Location: Soil and Water Management ResearchTitle: Increasing utility of true TDR soil water sensing systems
|Evett, Steven - Steve
|STROHMEIER, STEFAN - International Centre For Agricultural Research In The Dry Areas (ICARDA)
|HADDAD, MIRA - International Centre For Agricultural Research In The Dry Areas (ICARDA)
Submitted to: Meeting Abstract
Publication Type: Abstract Only
Publication Acceptance Date: 10/25/2019
Publication Date: 11/15/2019
Citation: Evett, S.R., Schwartz, R.C., Strohmeier, S., Haddad, M., Schomberg, H.H. 2019. Increasing utility of true TDR soil water sensing systems [abstract]. Third Research Coordination Meeting of the IAEA Coordinated Research Project D1.50.17, October 14-17, 2019, Vienna, Austria.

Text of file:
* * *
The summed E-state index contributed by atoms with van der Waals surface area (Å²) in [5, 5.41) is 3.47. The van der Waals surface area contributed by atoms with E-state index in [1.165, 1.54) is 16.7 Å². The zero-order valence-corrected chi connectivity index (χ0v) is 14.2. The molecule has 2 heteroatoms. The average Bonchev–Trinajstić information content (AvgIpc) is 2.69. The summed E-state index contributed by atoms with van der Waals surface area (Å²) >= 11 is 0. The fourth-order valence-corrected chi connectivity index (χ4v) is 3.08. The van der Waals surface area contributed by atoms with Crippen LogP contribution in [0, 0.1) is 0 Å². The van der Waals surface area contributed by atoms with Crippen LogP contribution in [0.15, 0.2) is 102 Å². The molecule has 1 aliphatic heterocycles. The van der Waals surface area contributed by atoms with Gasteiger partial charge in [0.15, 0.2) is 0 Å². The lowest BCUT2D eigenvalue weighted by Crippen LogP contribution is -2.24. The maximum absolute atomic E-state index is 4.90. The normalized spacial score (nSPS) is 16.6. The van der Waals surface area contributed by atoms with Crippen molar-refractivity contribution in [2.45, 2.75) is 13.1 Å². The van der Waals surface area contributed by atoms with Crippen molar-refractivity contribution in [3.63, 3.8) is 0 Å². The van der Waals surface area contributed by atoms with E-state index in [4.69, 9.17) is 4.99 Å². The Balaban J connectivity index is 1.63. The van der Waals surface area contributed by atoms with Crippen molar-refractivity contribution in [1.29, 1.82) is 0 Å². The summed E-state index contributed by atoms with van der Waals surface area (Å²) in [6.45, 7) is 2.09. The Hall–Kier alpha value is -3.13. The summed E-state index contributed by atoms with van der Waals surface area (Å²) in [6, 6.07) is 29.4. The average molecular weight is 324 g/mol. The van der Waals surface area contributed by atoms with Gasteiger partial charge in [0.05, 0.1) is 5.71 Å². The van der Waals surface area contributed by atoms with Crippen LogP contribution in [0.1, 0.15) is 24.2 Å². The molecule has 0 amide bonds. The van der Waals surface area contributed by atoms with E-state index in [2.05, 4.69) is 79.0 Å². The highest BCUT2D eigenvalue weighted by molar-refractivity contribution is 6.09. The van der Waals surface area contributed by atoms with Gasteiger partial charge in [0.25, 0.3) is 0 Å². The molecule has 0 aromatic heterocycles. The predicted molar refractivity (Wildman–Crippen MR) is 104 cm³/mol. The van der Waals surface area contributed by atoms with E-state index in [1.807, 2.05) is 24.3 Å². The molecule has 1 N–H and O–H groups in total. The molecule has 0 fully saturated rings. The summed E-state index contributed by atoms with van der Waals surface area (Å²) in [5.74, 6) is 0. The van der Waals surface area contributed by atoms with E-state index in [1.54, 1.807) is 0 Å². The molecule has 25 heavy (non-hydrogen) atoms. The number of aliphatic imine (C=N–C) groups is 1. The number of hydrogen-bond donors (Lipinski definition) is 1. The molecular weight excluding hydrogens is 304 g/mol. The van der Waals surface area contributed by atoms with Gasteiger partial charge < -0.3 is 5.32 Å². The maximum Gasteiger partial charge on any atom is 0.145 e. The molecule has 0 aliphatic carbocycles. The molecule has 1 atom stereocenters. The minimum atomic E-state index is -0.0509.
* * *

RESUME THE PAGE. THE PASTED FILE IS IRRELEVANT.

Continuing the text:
Technical Abstract: Soil water sensing systems can be used to assess plant water availability and plant water use in watersheds but face problems of accuracy and cost effectiveness that limit their broad applicability. A suite of accurate, low-cost and low-power soil water sensors was introduced, but systems for reading the sensors and sending the data to a central location remained expensive. It was also not known if the sensors could be used to assess plant water use (evapotranspiration, ET). A system of low-cost, solar-powered nodes and gateways was developed and tested in several locations in the USA, the Middle East and Central Asia. A node reads data from several sensors and transmits it to a gateway that can read data from several nodes. Each gateway transmits the data to the Internet Cloud using the locally available cellular telephone network. A network of nodes and gateways can cover a large area relatively inexpensively. Data from a watershed in Jordan and from West Texas illustrate the broad usefulness of the system. Determining ET using soil water sensors depends on the accuracy of the sensors and the ability to measure deeply in the soil to well below the lower limit of the root zone so as to accurately determine change in soil water storage due to plant water uptake. A set of sensors installed at various depths for this purpose is called a sensor profile. At least one profile of sensors is needed to determine the soil water storage. Questions to be answered include how many profiles of sensors are necessary to determine changes of soil water storage accurately enough to determine ET. Three profiles of sensors were installed in a large, precision weighing lysimeter at Bushland, TX, USA, each profile covering the entire 2.3-m depth of the soil monolith. Change in soil water storage recorded using the sensor profiles was compared individually and ensemble with that measured using mass balance using the lysimeter. Solving the soil water balance equation for ET involved adding in daily precipitation and irrigation amounts for a comparison of ET determined using soil water sensing with ET determined by weighing lysimeter.